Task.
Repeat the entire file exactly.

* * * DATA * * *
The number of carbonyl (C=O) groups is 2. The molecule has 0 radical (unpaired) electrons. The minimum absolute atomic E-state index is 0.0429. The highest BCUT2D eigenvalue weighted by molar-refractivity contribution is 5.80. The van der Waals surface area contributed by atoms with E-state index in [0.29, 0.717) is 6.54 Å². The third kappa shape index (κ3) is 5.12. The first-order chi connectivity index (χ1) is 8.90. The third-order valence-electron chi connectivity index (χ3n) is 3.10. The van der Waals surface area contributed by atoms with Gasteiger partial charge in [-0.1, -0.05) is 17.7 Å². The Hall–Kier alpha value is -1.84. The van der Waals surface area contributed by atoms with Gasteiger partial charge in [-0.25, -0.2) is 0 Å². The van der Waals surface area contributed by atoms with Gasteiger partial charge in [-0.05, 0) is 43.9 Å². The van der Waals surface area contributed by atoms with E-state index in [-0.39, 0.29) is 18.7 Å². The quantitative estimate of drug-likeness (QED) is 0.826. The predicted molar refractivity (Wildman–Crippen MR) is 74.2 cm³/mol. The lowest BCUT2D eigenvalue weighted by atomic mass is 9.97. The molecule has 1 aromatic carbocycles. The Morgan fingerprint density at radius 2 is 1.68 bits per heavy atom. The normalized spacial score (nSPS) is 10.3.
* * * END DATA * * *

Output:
The number of carbonyl (C=O) groups is 2. The molecule has 0 radical (unpaired) electrons. The minimum absolute atomic E-state index is 0.0429. The highest BCUT2D eigenvalue weighted by molar-refractivity contribution is 5.80. The van der Waals surface area contributed by atoms with E-state index in [0.29, 0.717) is 6.54 Å². The third kappa shape index (κ3) is 5.12. The first-order chi connectivity index (χ1) is 8.90. The third-order valence-electron chi connectivity index (χ3n) is 3.10. The van der Waals surface area contributed by atoms with Gasteiger partial charge in [-0.1, -0.05) is 17.7 Å². The Hall–Kier alpha value is -1.84. The van der Waals surface area contributed by atoms with Gasteiger partial charge in [-0.25, -0.2) is 0 Å². The van der Waals surface area contributed by atoms with Gasteiger partial charge in [-0.05, 0) is 43.9 Å². The van der Waals surface area contributed by atoms with E-state index in [-0.39, 0.29) is 18.7 Å². The quantitative estimate of drug-likeness (QED) is 0.826. The predicted molar refractivity (Wildman–Crippen MR) is 74.2 cm³/mol. The lowest BCUT2D eigenvalue weighted by atomic mass is 9.97. The molecule has 1 aromatic carbocycles. The Morgan fingerprint density at radius 2 is 1.68 bits per heavy atom. The normalized spacial score (nSPS) is 10.3.